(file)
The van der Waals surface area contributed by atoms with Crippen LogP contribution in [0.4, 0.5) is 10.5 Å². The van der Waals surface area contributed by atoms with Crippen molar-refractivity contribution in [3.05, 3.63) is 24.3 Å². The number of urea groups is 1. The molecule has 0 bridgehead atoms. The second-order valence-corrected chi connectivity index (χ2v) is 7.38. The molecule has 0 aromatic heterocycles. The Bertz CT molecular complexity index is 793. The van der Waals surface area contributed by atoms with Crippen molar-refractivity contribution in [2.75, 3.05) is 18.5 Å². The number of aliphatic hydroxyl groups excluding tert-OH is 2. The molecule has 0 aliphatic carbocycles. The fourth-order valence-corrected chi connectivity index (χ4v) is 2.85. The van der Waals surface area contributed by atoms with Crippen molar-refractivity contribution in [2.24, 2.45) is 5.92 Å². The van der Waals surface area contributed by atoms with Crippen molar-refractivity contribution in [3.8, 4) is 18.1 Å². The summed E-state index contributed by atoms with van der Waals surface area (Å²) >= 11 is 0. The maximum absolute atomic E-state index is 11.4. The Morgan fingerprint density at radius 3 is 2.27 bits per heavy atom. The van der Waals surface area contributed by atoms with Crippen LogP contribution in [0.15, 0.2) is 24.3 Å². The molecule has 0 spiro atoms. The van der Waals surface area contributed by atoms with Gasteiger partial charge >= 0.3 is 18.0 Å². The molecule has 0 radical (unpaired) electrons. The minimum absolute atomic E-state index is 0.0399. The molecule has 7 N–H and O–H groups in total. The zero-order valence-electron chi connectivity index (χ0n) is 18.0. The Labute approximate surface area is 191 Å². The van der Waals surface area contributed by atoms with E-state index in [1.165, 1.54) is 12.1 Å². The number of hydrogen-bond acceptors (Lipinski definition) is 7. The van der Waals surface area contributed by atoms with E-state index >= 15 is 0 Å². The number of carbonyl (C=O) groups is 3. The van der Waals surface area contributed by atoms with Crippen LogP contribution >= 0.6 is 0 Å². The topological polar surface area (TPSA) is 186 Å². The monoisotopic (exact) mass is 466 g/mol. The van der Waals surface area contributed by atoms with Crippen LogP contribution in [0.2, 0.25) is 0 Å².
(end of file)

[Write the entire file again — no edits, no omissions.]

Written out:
The van der Waals surface area contributed by atoms with Crippen LogP contribution in [0.4, 0.5) is 10.5 Å². The van der Waals surface area contributed by atoms with Crippen molar-refractivity contribution in [3.05, 3.63) is 24.3 Å². The number of urea groups is 1. The molecule has 0 bridgehead atoms. The second-order valence-corrected chi connectivity index (χ2v) is 7.38. The molecule has 0 aromatic heterocycles. The Bertz CT molecular complexity index is 793. The van der Waals surface area contributed by atoms with Crippen molar-refractivity contribution in [2.75, 3.05) is 18.5 Å². The number of aliphatic hydroxyl groups excluding tert-OH is 2. The molecule has 0 aliphatic carbocycles. The fourth-order valence-corrected chi connectivity index (χ4v) is 2.85. The van der Waals surface area contributed by atoms with Crippen molar-refractivity contribution in [2.24, 2.45) is 5.92 Å². The van der Waals surface area contributed by atoms with Crippen molar-refractivity contribution in [3.8, 4) is 18.1 Å². The summed E-state index contributed by atoms with van der Waals surface area (Å²) >= 11 is 0. The maximum absolute atomic E-state index is 11.4. The Morgan fingerprint density at radius 3 is 2.27 bits per heavy atom. The van der Waals surface area contributed by atoms with Crippen LogP contribution in [0.15, 0.2) is 24.3 Å². The molecule has 0 spiro atoms. The van der Waals surface area contributed by atoms with Gasteiger partial charge >= 0.3 is 18.0 Å². The molecule has 0 radical (unpaired) electrons. The minimum absolute atomic E-state index is 0.0399. The molecule has 7 N–H and O–H groups in total. The zero-order valence-electron chi connectivity index (χ0n) is 18.0. The Labute approximate surface area is 191 Å². The van der Waals surface area contributed by atoms with E-state index in [1.165, 1.54) is 12.1 Å². The number of hydrogen-bond acceptors (Lipinski definition) is 7. The van der Waals surface area contributed by atoms with E-state index >= 15 is 0 Å². The number of carbonyl (C=O) groups is 3. The van der Waals surface area contributed by atoms with Crippen LogP contribution >= 0.6 is 0 Å². The topological polar surface area (TPSA) is 186 Å². The monoisotopic (exact) mass is 466 g/mol. The van der Waals surface area contributed by atoms with Crippen LogP contribution in [0.2, 0.25) is 0 Å².